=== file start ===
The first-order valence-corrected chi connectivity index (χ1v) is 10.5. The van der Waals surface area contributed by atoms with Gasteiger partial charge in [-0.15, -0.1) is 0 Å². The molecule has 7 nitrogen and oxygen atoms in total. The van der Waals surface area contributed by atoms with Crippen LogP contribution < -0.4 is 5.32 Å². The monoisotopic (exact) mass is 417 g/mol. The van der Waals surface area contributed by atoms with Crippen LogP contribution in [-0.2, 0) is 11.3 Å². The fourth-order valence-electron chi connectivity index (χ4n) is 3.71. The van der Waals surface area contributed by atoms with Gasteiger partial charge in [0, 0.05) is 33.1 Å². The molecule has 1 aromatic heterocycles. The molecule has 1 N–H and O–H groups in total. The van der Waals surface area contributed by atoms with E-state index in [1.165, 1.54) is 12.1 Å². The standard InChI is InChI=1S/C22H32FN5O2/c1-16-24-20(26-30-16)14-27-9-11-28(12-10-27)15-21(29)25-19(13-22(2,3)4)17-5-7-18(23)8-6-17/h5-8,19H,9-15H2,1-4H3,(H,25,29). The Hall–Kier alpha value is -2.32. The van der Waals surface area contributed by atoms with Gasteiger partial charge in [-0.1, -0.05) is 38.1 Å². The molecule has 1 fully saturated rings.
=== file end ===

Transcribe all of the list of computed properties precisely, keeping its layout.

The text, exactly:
The first-order valence-corrected chi connectivity index (χ1v) is 10.5. The van der Waals surface area contributed by atoms with Gasteiger partial charge in [-0.15, -0.1) is 0 Å². The molecule has 7 nitrogen and oxygen atoms in total. The van der Waals surface area contributed by atoms with Crippen LogP contribution < -0.4 is 5.32 Å². The monoisotopic (exact) mass is 417 g/mol. The van der Waals surface area contributed by atoms with Crippen LogP contribution in [-0.2, 0) is 11.3 Å². The fourth-order valence-electron chi connectivity index (χ4n) is 3.71. The van der Waals surface area contributed by atoms with Gasteiger partial charge in [0, 0.05) is 33.1 Å². The molecule has 1 aromatic heterocycles. The molecule has 1 N–H and O–H groups in total. The van der Waals surface area contributed by atoms with E-state index in [1.165, 1.54) is 12.1 Å². The standard InChI is InChI=1S/C22H32FN5O2/c1-16-24-20(26-30-16)14-27-9-11-28(12-10-27)15-21(29)25-19(13-22(2,3)4)17-5-7-18(23)8-6-17/h5-8,19H,9-15H2,1-4H3,(H,25,29). The Hall–Kier alpha value is -2.32. The van der Waals surface area contributed by atoms with Gasteiger partial charge in [-0.1, -0.05) is 38.1 Å². The molecule has 1 fully saturated rings.